In a recent report for the European Bank of Reconstruction and Development, economist Jens Bastian noted how an 'anchor investment' like Cosco’s in Piraeus creates a spillover effect – from further Chinese investments in local companies to rail links in Central Europe.
What with the general insecurity in the broader region, it has almost gone unnoticed that there just might be cause for hope in our neighborhood. Perhaps it is because the shock of a mass influx of refugees and migrants tested relations between countries but also prompted closer cooperation; perhaps the change of climate stems from the change of government in Skopje; perhaps it is simply time for Southeastern Europe to find a way out of chronic inertia, as its countries display anemic growth; perhaps China’s dynamic entry is getting things moving. What matters is that various forms of cooperation are developing in a region distinguished by tension and conflict.
Indicative of this is that Greece, Bulgaria and the Former Yugoslav Republic of Macedonia are working together to guard their borders, for the better management of refugees and migrants and for greater effectiveness against organized crime. The relationship is both bilateral and within framework of the European Union. The current quietness on Greece’s northern borders is, of course, the result of the EU-Turkey deal which saw migrant flows dry up (until they picked up again over the last few months, with 4,800 new arrivals in September). Also, the Frontex common border force and newly minted European coast guard, along with intense pressure from Brussels, resulted in greater cooperation. This is a priority for Bulgaria, which undertakes the EU’s revolving presidency on January 1 and is also a candidate for joining the Schengen Area of passport-free travel. For Skopje, cross-border police cooperation is part of a package of confidence-building measures being negotiated with Athens.
Greece supports Bulgaria’s and Romania’s efforts to join Schengen, despite the fact that it finds itself in an awkward situation with its partners within the zone, with Germany imposing strict controls on airline passengers traveling from Greece. It is encouraging, however, that the government whose leader famously declared that it would be no big deal if Greece were booted out of the Schengen area now appears to understand its value and willing to fight to remain within it.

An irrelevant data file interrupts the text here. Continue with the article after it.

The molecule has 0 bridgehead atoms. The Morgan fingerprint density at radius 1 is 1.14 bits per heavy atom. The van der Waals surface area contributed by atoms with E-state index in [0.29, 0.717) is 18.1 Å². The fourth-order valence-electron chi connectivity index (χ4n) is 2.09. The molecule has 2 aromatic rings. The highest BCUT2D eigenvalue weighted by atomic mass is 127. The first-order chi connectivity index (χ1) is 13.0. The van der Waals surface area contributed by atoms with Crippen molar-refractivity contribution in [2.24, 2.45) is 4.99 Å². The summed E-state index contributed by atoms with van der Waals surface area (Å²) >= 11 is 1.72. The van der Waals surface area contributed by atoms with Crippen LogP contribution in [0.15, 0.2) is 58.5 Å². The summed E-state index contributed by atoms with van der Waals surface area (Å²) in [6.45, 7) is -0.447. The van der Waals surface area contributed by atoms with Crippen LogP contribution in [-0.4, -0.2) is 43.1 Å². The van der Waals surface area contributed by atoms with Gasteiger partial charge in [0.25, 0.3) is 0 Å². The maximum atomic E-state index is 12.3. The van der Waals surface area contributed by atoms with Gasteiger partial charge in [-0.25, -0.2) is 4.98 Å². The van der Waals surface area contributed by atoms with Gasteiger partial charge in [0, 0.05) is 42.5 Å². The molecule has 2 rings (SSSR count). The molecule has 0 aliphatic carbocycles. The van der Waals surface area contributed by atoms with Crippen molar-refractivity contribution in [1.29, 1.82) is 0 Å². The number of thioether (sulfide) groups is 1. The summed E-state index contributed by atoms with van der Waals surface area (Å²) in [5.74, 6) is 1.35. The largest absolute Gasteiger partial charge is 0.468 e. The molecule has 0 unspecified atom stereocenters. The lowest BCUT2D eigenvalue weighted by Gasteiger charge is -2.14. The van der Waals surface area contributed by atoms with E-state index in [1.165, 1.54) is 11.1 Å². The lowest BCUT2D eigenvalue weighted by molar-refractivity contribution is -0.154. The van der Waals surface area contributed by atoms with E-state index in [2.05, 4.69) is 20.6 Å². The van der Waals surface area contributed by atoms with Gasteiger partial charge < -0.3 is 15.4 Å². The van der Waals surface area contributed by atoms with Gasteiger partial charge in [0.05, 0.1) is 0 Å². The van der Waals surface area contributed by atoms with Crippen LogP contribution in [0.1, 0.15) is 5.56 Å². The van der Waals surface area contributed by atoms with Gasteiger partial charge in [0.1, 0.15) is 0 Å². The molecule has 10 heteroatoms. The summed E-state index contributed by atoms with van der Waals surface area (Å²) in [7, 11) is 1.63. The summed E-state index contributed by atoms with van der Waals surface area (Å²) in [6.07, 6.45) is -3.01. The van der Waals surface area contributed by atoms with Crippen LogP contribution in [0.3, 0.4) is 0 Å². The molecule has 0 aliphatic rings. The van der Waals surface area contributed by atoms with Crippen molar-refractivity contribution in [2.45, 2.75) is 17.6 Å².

On the economic front, China’s dynamic entry into the region, which began with shipping company Cosco’s investment in the port of Piraeus, has had a broad impact. As part of its “One Belt, One Road” initiative, Beijing is working on major infrastructure and logistics projects, as well as having Chinese state banks offer low-interest loans to businesses. In a recent report for the European Bank of Reconstruction and Development, economist Jens Bastian noted how an “anchor investment” like Cosco’s in Piraeus creates a spillover effect – from further Chinese investments in local companies to rail links in Central Europe. Such thinking is contagious: In September Greece and Bulgaria signed a memorandum of cooperation for rail links between the ports of Thessaloniki, Kavala and Alexandroupoli and the Black Sea and the Danube.
The change of government in Skopje seems to be leading to warmer relations with the Former Yugoslav Republic of Macedonia’s neighbors, including Greece. United Nations-mediated negotiations on the name issue in Brussels on December 11-12, along with a visit by the country’s deputy prime minister, might lead to some progress. Skopje is aware that its hopes for joining NATO and for starting accession talks with the EU pass through Athens.
The Balkans are, of course, synonymous with nationalist passions, endless historical conflicts and dashed hopes. Without being led astray by excessive expectations, though, it would be useful to note positive signals and encourage any moves toward cooperation between neighbors, for their common security and development.